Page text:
UNHCR aids inclusive rollout of COVID-19 vaccination in more than 100 countries
In early March, Rwanda’s Ministry of Health rolled out its countrywide COVID-19 vaccination campaign, beginning with high-risk groups such as health workers, teachers and older people. More than 230,000 people have so far received their first injection.
The country, which hosts nearly 138,000 refugees, is one of the first in Africa to include refugees in its vaccination rollout.
“I feel so privileged,” said Samira, one of more than 300 refugees to receive the first dose of the vaccine at the Emergency Transit Mechanism Centre in Gashora.
Samira arrived at the centre two months ago, one of hundreds of refugees that UNHCR has helped leave Libya, where weak rule of law and ongoing conflict have placed refugees in danger from human traffickers, smugglers and militia.
“It means a lot to me to be able to be free like this in Rwanda,” Samira said.
UNHCR has been advocating for the equitable inclusion of refugees, internally displaced and stateless populations through the COVAX Facility, a global initiative that brings together governments and manufacturers to ensure that COVID-19 vaccines eventually reach those in greatest need.
In January this year, UNHCR supported the transportation of 43 elderly refugees from Za’atari Camp in Jordan to the nearby Department of Chest Infection Health Clinic in Mafraq to receive vaccinations. They were among the first refugees to receive the COVID-19 vaccine free of charge.
“As UNHCR, we advocated with the Ministry of Health to open this centre and serve the refugees who wanted to be vaccinated, especially the elderly,” said UNHCR Public Health Officer Iyad Shtayiat.
Since the onset of the COVID-19 pandemic, refugees have been generously included in the Government of Jordan’s national response plan, able to access health care and medical treatment on par with Jordanian citizens.
“Once again Jordan has shown exemplary leadership and solidarity in hosting refugees. The country has included refugees in every aspect of the public health response to the pandemic, including the national vaccination campaign, proving how it should be done if we are to keep everyone safe,” said UN High Commissioner for Refugees Filippo Grandi.
Iraqi refugee Raia hopes life will be more relaxed now that she has received a COVID-19 vaccination.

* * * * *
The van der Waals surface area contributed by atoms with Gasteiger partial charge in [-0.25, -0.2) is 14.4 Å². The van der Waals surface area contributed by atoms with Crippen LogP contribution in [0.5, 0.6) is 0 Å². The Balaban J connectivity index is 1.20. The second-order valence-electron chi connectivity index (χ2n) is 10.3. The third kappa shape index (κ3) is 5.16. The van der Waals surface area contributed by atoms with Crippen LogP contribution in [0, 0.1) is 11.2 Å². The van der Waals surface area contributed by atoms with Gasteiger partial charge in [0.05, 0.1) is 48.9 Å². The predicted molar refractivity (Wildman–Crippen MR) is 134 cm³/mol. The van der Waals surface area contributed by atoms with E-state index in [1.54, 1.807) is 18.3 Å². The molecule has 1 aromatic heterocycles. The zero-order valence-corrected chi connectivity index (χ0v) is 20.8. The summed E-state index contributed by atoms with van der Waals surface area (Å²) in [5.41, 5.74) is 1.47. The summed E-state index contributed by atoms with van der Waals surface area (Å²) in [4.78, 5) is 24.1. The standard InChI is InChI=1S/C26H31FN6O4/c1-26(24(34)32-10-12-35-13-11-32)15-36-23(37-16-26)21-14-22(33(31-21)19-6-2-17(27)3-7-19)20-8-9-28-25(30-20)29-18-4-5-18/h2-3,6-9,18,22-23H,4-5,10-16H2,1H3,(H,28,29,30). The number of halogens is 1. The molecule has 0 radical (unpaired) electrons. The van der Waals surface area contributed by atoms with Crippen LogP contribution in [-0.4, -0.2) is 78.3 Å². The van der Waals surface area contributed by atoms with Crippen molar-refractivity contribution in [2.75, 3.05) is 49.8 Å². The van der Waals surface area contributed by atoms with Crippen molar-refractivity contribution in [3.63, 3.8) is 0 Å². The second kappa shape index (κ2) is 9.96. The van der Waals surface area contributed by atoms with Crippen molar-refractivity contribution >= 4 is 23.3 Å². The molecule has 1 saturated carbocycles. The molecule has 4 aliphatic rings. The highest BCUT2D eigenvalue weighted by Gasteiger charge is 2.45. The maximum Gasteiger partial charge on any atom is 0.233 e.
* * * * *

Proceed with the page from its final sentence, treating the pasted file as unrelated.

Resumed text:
Raia and her husband Ziad – a trained doctor – were among the first UNHCR-registered refugees in the world to be vaccinated against the virus.
Originally from Baghdad, Raia and Ziad fled the Iraq conflict in 2006 and sought safety in Jordan. In January, they both received the Sinopharm vaccine developed in China after being prioritised due to Ziad’s chronic diseases which placed him in the high-risk category.
“We just want life to be back to normal,” Raia said after receiving the vaccination.
“The vaccine is the right way of doing this.”
Close cooperation between UNHCR and the Government of Jordan and the Ministry of Health, as well as the strong adherence of refugees to prevention measures, has been key in limiting the spread of the virus among these vulnerable populations.
Since the beginning of the pandemic, UNHCR has rushed urgent supplies and core relief items to millions of refugees and displaced people, including water, medical care and hygiene materials.
As of January 2021, UNHCR has procured more than 2,000 oxygen concentrators, 41.2 million masks, 2.8 million gowns, 195 ventilators and delivered 380 metric tons of personal protective equipment and medical items.
Meanwhile, more than 9.3 million refugees and internally displaced persons accessed protection services, including gender-based violence and child protection services, and 3.9 million refugees accessed essential health services.
As vaccinations roll-out across the globe, UNHCR is continuously advocating at country, regional and global levels for refugees and other people to be included in international strategies.
To date, 51 out of the 90 countries currently developing national COVID-19 vaccination strategies have included refugees in their vaccination plans.
“We are engaged in discussions and decision-making processes with COVAX, the global initiative to ensure rapid and equitable access to COVID-19 vaccines for all countries,” said Mike Woodman, a UNHCR senior public health officer.
“We are working with international partners to ensure that ‘leaving no one behind’ and ‘equitable access to vaccines’ are not just phrases, but practice.”
The majority of funds raised by Australia for UNHCR are directed to UNHCR’s emergency operations, providing the ready funds and resources to respond quickly and effectively in situations of crisis and disaster.